— Jon Rhodes, clinical hypnotherapist

“An anxious person and an excited person are going through similar experiences. The only difference is in how they interpret what’s happening. For years, I struggled with anxiety, perfectionism, self-hatred. When I learned to channel those patterns into helping people, writing, and working on self-awareness, something magical happened.

What used to be crippling anxiety turned into wide-eyed motivation. What used to be self-defeating perfectionism turned into artistic vision. What used to be self-hatred turned into a balance of self-love and self-honesty. This kind of alchemy is possible for anyone. I’ve watched it happen in myself and my clients. It’s magical, and it’s real.”

— Vironika Tugaleva, life coach, speaker, and personal-growth writer

“I suffer from severe anxiety and have since I was 15 years old. I’d been prescribed various medications before taking a more natural approach. I’ve learned to value my anxiety because it’s caused me to excel in high-pressure situations.

When most people are overwhelmed, I’m used to having to deal with constant stress and anxiety; it’s not a new place for me to be. It’s led to me better leadership positions, to the point where I not only deal with my anxiety but I help others deal with theirs.”

— Calvin McDuffie, health and wellness coach

Sara Lindberg, BS, MEd, is a freelance health and fitness writer. She holds a bachelor’s degree in exercise science and a master’s degree in counseling. She’s spent her life educating people on the importance of health, wellness, mindset, and mental health. She specializes in the mind-body connection, with a focus on how our mental and emotional well-being impact our physical fitness and health.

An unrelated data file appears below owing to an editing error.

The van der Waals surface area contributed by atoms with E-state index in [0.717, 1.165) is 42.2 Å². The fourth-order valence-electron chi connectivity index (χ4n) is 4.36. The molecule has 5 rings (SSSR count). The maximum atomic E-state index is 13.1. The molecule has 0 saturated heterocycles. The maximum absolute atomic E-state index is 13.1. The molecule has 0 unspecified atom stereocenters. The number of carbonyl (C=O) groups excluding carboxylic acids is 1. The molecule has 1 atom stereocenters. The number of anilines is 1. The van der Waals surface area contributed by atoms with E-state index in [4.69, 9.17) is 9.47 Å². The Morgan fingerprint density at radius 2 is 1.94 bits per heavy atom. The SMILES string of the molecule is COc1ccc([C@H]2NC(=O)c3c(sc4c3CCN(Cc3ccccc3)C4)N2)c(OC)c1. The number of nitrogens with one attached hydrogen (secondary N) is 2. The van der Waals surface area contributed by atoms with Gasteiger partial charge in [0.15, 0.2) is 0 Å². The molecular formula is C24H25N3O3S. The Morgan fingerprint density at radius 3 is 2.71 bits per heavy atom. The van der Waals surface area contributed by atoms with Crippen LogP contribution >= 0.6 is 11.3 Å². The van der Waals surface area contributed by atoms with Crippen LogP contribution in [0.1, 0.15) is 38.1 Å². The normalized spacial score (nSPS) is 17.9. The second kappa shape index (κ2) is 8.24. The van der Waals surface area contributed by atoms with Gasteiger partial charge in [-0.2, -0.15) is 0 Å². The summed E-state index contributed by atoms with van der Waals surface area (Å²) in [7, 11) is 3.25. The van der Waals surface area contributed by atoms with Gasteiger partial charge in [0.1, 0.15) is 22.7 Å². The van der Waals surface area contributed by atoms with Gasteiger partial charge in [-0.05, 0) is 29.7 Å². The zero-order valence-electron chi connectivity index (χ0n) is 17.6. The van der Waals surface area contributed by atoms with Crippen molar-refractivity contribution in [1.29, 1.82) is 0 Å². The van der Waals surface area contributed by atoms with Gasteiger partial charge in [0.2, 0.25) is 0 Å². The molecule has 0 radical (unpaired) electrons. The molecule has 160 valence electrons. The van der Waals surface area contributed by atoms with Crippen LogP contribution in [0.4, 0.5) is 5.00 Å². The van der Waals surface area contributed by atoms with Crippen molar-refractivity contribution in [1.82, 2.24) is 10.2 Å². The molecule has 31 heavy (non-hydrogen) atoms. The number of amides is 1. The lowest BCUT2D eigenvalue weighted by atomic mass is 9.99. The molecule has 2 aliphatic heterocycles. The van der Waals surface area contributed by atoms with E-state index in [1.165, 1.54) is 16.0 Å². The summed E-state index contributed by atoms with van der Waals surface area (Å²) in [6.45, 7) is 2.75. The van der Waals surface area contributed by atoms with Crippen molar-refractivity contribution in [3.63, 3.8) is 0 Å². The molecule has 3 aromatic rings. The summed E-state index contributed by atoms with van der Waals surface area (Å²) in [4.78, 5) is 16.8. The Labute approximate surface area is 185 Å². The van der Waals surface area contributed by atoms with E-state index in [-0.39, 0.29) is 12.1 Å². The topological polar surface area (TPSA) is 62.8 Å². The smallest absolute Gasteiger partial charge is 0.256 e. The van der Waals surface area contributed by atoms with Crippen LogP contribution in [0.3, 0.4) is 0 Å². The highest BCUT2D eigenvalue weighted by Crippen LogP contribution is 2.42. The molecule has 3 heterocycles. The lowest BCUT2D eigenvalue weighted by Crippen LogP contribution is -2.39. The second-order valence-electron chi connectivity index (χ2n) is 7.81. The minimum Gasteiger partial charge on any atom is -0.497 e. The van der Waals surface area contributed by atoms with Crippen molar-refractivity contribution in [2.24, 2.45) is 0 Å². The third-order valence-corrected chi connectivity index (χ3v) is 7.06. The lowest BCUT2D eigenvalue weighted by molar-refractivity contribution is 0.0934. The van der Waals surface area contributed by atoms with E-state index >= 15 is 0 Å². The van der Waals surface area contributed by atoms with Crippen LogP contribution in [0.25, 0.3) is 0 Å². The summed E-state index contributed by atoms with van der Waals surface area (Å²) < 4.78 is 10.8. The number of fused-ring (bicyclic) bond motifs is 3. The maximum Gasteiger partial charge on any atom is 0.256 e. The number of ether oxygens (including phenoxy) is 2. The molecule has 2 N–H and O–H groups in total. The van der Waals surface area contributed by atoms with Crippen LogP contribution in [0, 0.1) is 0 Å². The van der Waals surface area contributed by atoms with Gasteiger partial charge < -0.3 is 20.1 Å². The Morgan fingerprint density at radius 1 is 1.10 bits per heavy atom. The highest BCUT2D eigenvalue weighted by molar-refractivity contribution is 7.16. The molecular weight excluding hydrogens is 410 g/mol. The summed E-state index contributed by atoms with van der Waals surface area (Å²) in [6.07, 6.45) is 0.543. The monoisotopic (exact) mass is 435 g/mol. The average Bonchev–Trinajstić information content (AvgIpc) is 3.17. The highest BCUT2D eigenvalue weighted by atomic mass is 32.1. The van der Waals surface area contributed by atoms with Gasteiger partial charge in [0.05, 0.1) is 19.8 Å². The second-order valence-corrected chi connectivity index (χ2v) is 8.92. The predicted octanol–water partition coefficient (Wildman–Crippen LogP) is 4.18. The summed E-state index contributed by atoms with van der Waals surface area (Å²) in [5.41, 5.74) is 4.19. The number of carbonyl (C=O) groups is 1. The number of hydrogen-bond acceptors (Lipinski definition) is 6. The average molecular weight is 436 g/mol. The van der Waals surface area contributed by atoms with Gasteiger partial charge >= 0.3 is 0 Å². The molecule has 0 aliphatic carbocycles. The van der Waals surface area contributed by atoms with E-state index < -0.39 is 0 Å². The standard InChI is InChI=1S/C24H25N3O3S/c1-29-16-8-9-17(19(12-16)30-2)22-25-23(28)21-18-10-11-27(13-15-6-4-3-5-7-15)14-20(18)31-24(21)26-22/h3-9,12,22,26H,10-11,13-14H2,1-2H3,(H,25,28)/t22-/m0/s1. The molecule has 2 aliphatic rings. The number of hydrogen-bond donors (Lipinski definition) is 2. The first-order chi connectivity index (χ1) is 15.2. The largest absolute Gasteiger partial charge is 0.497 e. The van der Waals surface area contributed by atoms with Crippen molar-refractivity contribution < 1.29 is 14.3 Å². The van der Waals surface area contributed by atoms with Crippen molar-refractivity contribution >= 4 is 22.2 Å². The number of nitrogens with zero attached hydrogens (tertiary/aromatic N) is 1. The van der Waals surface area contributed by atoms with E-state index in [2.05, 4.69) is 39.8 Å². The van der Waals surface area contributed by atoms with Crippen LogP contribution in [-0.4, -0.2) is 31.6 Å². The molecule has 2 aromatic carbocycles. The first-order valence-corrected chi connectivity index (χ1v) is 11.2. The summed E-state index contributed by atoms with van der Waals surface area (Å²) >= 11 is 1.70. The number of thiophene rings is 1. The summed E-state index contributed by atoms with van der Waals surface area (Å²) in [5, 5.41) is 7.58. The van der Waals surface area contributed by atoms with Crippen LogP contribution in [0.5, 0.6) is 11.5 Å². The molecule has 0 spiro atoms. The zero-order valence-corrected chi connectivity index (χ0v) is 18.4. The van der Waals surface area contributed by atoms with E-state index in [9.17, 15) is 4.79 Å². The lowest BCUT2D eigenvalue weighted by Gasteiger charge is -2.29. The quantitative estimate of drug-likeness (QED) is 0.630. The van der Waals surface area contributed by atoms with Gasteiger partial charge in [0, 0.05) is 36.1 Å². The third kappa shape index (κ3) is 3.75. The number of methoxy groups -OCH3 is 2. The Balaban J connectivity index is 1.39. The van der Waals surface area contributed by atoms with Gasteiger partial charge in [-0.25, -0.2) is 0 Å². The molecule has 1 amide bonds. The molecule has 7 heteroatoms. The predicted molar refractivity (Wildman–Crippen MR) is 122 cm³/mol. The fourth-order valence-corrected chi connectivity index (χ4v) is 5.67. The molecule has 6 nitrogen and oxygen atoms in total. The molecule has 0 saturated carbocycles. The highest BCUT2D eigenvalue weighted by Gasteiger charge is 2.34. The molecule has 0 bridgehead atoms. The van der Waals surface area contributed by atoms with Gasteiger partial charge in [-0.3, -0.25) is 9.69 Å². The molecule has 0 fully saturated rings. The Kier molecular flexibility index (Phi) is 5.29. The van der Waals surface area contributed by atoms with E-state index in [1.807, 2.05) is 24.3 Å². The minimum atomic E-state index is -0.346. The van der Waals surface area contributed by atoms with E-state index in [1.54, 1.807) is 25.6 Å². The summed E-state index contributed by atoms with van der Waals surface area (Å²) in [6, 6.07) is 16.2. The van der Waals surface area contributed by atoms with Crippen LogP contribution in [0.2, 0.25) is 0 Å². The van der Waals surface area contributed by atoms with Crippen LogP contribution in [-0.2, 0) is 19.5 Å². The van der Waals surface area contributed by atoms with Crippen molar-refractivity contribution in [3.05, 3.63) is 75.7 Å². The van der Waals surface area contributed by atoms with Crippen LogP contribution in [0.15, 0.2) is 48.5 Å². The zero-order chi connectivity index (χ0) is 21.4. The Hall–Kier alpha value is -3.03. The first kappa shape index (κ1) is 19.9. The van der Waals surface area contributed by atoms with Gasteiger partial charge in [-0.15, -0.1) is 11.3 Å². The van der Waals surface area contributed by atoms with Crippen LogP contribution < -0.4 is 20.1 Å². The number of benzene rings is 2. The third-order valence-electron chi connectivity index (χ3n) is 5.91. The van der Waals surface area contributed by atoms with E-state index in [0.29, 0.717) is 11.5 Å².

Deal with anxiety by looking it in the face


Know yourself

“Anxiety cannot be avoided, but it can be reduced, lowered to normal levels, and then used as a stimulus to increase attention and zest for life,” explains existential psychologist Rollo May in "The Meaning of Anxiety" (Institute for General Humanities Studies, 2011). Scientific research results and expert therapeutic experience suggest some ways to improve your well-being.

Move more often

Those who spend more than six hours a day at their desks with little or no movement feel more anxious and stressed than those who sit no more than three hours.

Psychologists from the University of Tasmania clarify that it is not a lack of physical activity, but a long period spent in immobility: those who sit at the table all day and go to the gym in the evening are just as likely to experience anxiety as those who, after six hours of sitting, goes home and lies down on the sofa. So the emphasis should be on the frequency of movements, and not on their intensity.

Voice your worries

When anxious thoughts take possession of you again, list them, advises Gestalt therapist Nifont Dolgopolov: “I keep thinking about the fact that I don’t have time to complete the work on time…”, “I start to worry about. ..". Then try to remember a situation when you had thoughts and feelings that now do not let go (“When I took on this project, I had a fear that I would not meet the deadlines . ..”).

Name the strongest emotion ("I'm mad at myself for getting into this story at all!"). Express it as clearly as possible, strengthening it with your voice, gesture, body movement (it is better to do this exercise in a secluded place where no one will bother you and where you can shout or make a sharp movement). The idea of ​​this exercise is simple: our unmanifested feelings and unfulfilled actions cause an endless movement of thoughts. As soon as we can express them, the cycle will stop.

Write what you think